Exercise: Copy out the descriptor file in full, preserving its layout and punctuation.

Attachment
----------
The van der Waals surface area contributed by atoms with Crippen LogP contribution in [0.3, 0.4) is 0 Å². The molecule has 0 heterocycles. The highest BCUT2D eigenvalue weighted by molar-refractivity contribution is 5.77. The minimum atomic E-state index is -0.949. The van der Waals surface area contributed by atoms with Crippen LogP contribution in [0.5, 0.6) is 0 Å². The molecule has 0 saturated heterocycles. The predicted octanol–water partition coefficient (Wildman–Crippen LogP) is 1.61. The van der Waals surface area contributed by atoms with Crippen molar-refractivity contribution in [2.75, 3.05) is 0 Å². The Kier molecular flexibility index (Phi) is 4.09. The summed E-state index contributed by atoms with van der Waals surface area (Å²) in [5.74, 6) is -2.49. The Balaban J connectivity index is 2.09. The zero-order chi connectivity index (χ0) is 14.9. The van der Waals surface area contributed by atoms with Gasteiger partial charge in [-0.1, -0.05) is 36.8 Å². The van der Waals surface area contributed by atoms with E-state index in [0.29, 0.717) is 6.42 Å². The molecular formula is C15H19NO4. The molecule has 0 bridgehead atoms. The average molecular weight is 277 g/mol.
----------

The van der Waals surface area contributed by atoms with Crippen LogP contribution in [0.3, 0.4) is 0 Å². The molecule has 0 heterocycles. The highest BCUT2D eigenvalue weighted by molar-refractivity contribution is 5.77. The minimum atomic E-state index is -0.949. The van der Waals surface area contributed by atoms with Crippen LogP contribution in [0.5, 0.6) is 0 Å². The molecule has 0 saturated heterocycles. The predicted octanol–water partition coefficient (Wildman–Crippen LogP) is 1.61. The van der Waals surface area contributed by atoms with Crippen molar-refractivity contribution in [2.75, 3.05) is 0 Å². The Kier molecular flexibility index (Phi) is 4.09. The summed E-state index contributed by atoms with van der Waals surface area (Å²) in [5.74, 6) is -2.49. The Balaban J connectivity index is 2.09. The zero-order chi connectivity index (χ0) is 14.9. The van der Waals surface area contributed by atoms with Gasteiger partial charge in [-0.1, -0.05) is 36.8 Å². The van der Waals surface area contributed by atoms with E-state index in [0.29, 0.717) is 6.42 Å². The molecular formula is C15H19NO4. The molecule has 0 bridgehead atoms. The average molecular weight is 277 g/mol.